KNOXVILLE, Tennessee — An East Tennessee designer is fighting for her art after seeing a big clothing line copy her design without her permission.
She hopes her story serves as a warning to other local makers to protect their work.
Maranda Vandergriff owns and designs art for her company Vagabondary.
This is the design she drew sitting on her couch one night last year.
She thought it was cool, so she shared it on social media, and started printing it on things to sell in her Etsy shop.
Then last week someone saw a shirt with her design in a sponsored social media post from a well known clothing company called Nasty Gal.
They were selling a shirt with a nearly identical design on it, and she had no idea.
"My jaw and my heart immediately dropped because obviously I recognized it, it's the exact same design that I had created," said Vandergriff.
There are some slight differences. The Nasty Gal shirt features the moon flipped in a different direction, has a few more stars, and the fingers look longer.
"But it basically looks like someone just took a picture and drew over the original design," said Vandergriff.
Seeing her design replicated by a bigger company came as a shock.
"It was really hurtful that my art had been taken and was being used and sold by someone else, but it was also kind of a weird validation that my design had made it here," said Vandergriff. "But then I wasn't getting to see any of the profit or the results from it."
Her art was not copy-written or watermarked in any way.
One expert said trying to do so may not have made a difference.
"Fashion changes so often," said Michelle Childs, Professor of Retail and Consumer Sciences at UT. "So you think about how long it takes to copyright an item. By the time it goes through the legal process, they're on to the next thing with fashion."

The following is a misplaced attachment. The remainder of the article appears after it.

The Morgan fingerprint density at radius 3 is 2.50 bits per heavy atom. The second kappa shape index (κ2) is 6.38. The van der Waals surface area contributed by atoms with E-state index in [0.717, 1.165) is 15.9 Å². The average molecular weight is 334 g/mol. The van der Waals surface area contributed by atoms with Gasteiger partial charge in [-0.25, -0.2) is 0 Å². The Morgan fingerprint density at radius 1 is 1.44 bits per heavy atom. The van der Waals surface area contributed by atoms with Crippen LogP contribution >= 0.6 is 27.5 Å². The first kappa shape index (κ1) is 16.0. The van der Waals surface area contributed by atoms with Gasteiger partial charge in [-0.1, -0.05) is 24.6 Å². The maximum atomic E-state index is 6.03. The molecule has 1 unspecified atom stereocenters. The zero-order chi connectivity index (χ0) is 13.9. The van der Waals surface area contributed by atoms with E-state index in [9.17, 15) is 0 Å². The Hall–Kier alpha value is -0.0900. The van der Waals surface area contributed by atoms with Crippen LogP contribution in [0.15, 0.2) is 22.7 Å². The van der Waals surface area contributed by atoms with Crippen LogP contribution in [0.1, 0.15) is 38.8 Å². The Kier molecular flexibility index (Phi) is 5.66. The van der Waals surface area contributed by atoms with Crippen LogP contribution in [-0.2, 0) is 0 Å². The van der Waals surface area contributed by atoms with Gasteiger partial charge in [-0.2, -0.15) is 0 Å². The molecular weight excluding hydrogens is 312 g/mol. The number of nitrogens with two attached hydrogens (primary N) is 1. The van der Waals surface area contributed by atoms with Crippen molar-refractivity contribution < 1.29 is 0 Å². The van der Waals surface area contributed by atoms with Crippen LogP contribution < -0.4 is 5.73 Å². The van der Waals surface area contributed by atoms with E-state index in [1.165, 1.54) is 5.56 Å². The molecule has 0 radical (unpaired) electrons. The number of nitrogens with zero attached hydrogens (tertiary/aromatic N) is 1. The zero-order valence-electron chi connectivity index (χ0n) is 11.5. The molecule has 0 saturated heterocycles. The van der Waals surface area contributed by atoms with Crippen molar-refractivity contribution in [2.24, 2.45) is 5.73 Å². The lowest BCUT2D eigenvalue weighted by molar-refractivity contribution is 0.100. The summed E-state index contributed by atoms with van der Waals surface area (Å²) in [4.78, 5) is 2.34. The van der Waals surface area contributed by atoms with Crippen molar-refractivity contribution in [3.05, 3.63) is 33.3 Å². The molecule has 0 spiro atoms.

But art is more timeless than fashion, and Childs said Vandergriff could benefit from copyrighting her design.
That's what she intends to do from now on.
"All original art as soon as it's made is covered under intellectual property regulations, but there are some other steps you can take to protect yourself further," said Vandergriff.
Friends, followers and strangers rallied behind Vandergriff on social media after she called out Nasty Gal.
After thousands of people posted on social media platforms demanding Nasty Gal remove the product, they did.
"I think that since there has been so much public backlash that it may have put a little bit more pressure on the company to resolve the situation and move quickly on it."
10News reached out to Nasty Gal but has not heard back.
The company's legal team did contact Vandergriff.
She said they told her they take matters like this seriously.
Vandergriff is seeking legal advice later this week before she responds to their email.
She'd love to have them or other places sell her design as long as she gets credit and they go through the proper licensing channels.
But more than anything, she's happy to see how many people are now supporting small artists.
"People value the integrity of artwork and they value where their items are coming from," said Vandergriff.
Vandergriff said she'd love to have Nasty Gal or other companies sell her design as long as she gets credit.